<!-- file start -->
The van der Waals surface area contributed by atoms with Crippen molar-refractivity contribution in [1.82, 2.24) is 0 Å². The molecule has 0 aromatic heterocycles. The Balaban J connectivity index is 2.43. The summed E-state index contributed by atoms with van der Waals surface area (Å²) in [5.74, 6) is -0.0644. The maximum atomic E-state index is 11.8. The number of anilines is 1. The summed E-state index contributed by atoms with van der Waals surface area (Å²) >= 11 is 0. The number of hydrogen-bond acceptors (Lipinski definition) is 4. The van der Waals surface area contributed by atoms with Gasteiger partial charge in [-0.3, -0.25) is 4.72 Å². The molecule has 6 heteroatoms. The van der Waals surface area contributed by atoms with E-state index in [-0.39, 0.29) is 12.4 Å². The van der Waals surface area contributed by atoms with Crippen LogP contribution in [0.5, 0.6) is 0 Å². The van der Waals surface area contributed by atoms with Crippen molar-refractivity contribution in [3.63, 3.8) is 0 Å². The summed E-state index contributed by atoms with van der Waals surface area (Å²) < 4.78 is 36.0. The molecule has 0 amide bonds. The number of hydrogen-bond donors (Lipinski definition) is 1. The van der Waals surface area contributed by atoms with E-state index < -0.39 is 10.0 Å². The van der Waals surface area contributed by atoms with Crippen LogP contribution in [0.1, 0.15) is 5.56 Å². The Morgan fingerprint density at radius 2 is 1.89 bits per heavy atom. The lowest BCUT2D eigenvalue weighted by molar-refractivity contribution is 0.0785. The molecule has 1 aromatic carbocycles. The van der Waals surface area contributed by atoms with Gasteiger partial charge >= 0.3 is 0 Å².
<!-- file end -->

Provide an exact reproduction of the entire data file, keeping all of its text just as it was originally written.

The van der Waals surface area contributed by atoms with Crippen molar-refractivity contribution in [1.82, 2.24) is 0 Å². The molecule has 0 aromatic heterocycles. The Balaban J connectivity index is 2.43. The summed E-state index contributed by atoms with van der Waals surface area (Å²) in [5.74, 6) is -0.0644. The maximum atomic E-state index is 11.8. The number of anilines is 1. The summed E-state index contributed by atoms with van der Waals surface area (Å²) >= 11 is 0. The number of hydrogen-bond acceptors (Lipinski definition) is 4. The van der Waals surface area contributed by atoms with Gasteiger partial charge in [-0.3, -0.25) is 4.72 Å². The molecule has 6 heteroatoms. The van der Waals surface area contributed by atoms with E-state index in [-0.39, 0.29) is 12.4 Å². The van der Waals surface area contributed by atoms with Crippen LogP contribution in [0.5, 0.6) is 0 Å². The van der Waals surface area contributed by atoms with Crippen molar-refractivity contribution in [3.63, 3.8) is 0 Å². The summed E-state index contributed by atoms with van der Waals surface area (Å²) < 4.78 is 36.0. The molecule has 0 amide bonds. The number of hydrogen-bond donors (Lipinski definition) is 1. The van der Waals surface area contributed by atoms with E-state index < -0.39 is 10.0 Å². The van der Waals surface area contributed by atoms with Crippen LogP contribution in [0.1, 0.15) is 5.56 Å². The Morgan fingerprint density at radius 2 is 1.89 bits per heavy atom. The lowest BCUT2D eigenvalue weighted by molar-refractivity contribution is 0.0785. The molecule has 1 aromatic carbocycles. The van der Waals surface area contributed by atoms with Gasteiger partial charge >= 0.3 is 0 Å².